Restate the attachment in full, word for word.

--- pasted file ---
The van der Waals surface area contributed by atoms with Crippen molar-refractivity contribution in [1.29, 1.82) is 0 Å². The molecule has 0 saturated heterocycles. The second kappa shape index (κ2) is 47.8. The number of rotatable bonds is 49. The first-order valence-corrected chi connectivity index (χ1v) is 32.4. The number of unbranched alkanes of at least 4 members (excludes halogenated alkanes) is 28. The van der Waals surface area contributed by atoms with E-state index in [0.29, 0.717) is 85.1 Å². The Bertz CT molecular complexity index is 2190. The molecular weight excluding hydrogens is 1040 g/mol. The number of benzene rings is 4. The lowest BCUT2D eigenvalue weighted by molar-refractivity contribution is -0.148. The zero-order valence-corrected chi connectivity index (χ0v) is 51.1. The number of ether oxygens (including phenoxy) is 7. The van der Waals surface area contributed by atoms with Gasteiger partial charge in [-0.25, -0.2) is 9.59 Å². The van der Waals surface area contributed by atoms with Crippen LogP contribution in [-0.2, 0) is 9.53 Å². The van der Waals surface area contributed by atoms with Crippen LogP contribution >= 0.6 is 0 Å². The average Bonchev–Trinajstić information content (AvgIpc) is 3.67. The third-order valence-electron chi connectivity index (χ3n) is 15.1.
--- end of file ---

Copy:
The van der Waals surface area contributed by atoms with Crippen molar-refractivity contribution in [1.29, 1.82) is 0 Å². The molecule has 0 saturated heterocycles. The second kappa shape index (κ2) is 47.8. The number of rotatable bonds is 49. The first-order valence-corrected chi connectivity index (χ1v) is 32.4. The number of unbranched alkanes of at least 4 members (excludes halogenated alkanes) is 28. The van der Waals surface area contributed by atoms with E-state index in [0.29, 0.717) is 85.1 Å². The Bertz CT molecular complexity index is 2190. The molecular weight excluding hydrogens is 1040 g/mol. The number of benzene rings is 4. The lowest BCUT2D eigenvalue weighted by molar-refractivity contribution is -0.148. The zero-order valence-corrected chi connectivity index (χ0v) is 51.1. The number of ether oxygens (including phenoxy) is 7. The van der Waals surface area contributed by atoms with Gasteiger partial charge in [-0.25, -0.2) is 9.59 Å². The van der Waals surface area contributed by atoms with Crippen LogP contribution in [-0.2, 0) is 9.53 Å². The van der Waals surface area contributed by atoms with Crippen LogP contribution >= 0.6 is 0 Å². The average Bonchev–Trinajstić information content (AvgIpc) is 3.67. The third-order valence-electron chi connectivity index (χ3n) is 15.1.